Below is the complete list of Winners and Nominees for the 4th Annual VES Awards. A sortable list for ALL years of VES Award winners / nominees can be found on the Previous VES Awards page. All archival viewing materials are cleared for viewing by logged-in VES members behind the VES website firewall. For more information, please review the VES Awards Rules & Procedures, Section 14: Ownership & Clearances here.
Please click on the category to reveal the nominees and winners
This award is to honor the overall achievement of the visual effects within a live action motion picture where the visual effects are a visible, essential, and integral part of the story and play a principal and active role in the motion picture. A rule of thumb for defining whether a motion picture would be considered effects-driven would be to ask if the story could be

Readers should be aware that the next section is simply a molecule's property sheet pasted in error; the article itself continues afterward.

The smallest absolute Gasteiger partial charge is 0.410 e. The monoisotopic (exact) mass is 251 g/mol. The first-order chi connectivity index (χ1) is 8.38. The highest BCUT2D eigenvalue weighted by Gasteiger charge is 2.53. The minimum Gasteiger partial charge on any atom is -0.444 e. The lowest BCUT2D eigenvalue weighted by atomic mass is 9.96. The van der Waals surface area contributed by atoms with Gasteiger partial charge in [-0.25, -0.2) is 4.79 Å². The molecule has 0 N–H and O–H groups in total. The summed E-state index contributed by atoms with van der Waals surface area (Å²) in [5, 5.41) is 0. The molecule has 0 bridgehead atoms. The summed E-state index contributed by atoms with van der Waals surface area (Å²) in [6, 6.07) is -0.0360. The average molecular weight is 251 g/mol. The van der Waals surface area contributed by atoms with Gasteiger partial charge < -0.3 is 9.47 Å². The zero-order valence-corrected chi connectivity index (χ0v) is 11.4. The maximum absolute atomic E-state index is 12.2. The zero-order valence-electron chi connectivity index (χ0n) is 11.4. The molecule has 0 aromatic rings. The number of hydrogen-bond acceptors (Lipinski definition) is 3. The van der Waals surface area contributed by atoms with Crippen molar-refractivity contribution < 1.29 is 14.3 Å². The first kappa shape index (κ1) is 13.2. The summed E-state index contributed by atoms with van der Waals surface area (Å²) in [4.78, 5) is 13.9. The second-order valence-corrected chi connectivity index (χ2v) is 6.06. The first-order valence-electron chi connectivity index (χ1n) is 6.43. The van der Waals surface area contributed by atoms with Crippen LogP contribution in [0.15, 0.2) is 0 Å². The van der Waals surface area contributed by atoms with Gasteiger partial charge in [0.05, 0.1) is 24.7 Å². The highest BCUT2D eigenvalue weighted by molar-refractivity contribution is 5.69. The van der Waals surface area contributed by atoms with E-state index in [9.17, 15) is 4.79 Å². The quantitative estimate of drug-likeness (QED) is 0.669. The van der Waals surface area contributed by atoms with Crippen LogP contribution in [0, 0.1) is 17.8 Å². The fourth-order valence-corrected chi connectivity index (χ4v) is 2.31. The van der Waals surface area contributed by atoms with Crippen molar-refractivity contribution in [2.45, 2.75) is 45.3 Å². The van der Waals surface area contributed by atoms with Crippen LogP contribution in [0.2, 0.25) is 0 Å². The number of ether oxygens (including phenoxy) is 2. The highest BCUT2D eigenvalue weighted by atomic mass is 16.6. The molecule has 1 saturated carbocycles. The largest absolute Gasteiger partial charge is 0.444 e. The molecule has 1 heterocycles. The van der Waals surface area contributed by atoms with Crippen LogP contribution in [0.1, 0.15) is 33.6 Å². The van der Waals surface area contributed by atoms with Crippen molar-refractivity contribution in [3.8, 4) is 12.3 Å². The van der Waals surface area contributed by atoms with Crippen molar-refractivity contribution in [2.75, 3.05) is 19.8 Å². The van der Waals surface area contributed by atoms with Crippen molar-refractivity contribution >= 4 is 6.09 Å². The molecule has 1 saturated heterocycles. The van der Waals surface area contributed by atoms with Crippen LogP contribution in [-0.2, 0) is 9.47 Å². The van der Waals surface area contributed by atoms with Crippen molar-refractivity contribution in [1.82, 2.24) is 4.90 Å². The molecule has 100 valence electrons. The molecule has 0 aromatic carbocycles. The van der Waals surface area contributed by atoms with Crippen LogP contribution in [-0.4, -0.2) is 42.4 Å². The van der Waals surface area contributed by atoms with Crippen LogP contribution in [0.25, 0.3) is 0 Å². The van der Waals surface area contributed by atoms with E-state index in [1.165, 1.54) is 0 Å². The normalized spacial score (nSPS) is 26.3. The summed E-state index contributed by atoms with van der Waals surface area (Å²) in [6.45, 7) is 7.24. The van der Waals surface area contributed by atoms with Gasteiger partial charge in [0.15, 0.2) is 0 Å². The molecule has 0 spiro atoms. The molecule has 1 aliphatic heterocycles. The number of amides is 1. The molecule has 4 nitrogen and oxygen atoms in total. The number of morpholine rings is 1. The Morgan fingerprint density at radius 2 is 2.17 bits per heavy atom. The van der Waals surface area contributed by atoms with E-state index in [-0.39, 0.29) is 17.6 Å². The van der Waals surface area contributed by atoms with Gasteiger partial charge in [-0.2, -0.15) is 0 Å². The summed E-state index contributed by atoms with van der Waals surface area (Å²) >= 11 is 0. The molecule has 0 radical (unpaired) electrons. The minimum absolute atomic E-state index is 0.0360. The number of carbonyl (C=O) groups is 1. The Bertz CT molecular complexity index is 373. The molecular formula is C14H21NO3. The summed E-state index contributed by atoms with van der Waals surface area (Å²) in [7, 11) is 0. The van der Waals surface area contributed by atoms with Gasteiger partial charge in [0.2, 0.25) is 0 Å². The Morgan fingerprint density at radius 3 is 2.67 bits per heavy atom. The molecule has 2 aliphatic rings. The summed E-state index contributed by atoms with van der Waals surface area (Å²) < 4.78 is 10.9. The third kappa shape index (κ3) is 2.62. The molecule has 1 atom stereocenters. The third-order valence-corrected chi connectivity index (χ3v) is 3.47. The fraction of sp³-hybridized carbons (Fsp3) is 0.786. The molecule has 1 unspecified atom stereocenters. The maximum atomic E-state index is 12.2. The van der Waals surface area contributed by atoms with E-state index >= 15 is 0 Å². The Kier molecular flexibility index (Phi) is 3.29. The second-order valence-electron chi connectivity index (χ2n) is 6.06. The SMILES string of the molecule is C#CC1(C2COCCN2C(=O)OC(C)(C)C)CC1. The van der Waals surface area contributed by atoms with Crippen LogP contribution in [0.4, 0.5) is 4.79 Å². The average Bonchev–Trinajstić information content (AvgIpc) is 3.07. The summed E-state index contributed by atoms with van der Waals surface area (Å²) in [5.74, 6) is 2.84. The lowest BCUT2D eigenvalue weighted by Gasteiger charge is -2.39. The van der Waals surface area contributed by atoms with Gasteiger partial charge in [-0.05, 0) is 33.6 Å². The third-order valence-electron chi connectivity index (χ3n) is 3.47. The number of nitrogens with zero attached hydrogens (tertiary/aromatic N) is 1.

told without the active participation of the VFX (including Special Effects). On the whole, the VFX in an effects-driven film would be easily identifiable by the viewing public and professionals working in the VFX field.
Fully animated films are not eligible in this category.
Harry Potter and the Goblet of Fire
Star Wars: Episode 3 – Revenge of the Sith
The Chronicles of Narnia
This award is to honor the overall achievement of the visual effects within a single episode of an effects-driven miniseries, made-for-television movie or special that was broadcast and delivered via over-the-air, pay/basic cable, or satellite transmissions to homes. A rule of thumb for defining whether a program would be considered effects-driven would be to ask if the story could be told without the active participation of the VFX (including Special Effects).
Superbowl XXXIX: Open
Chris Del Conte
Walking With Monsters(Winner)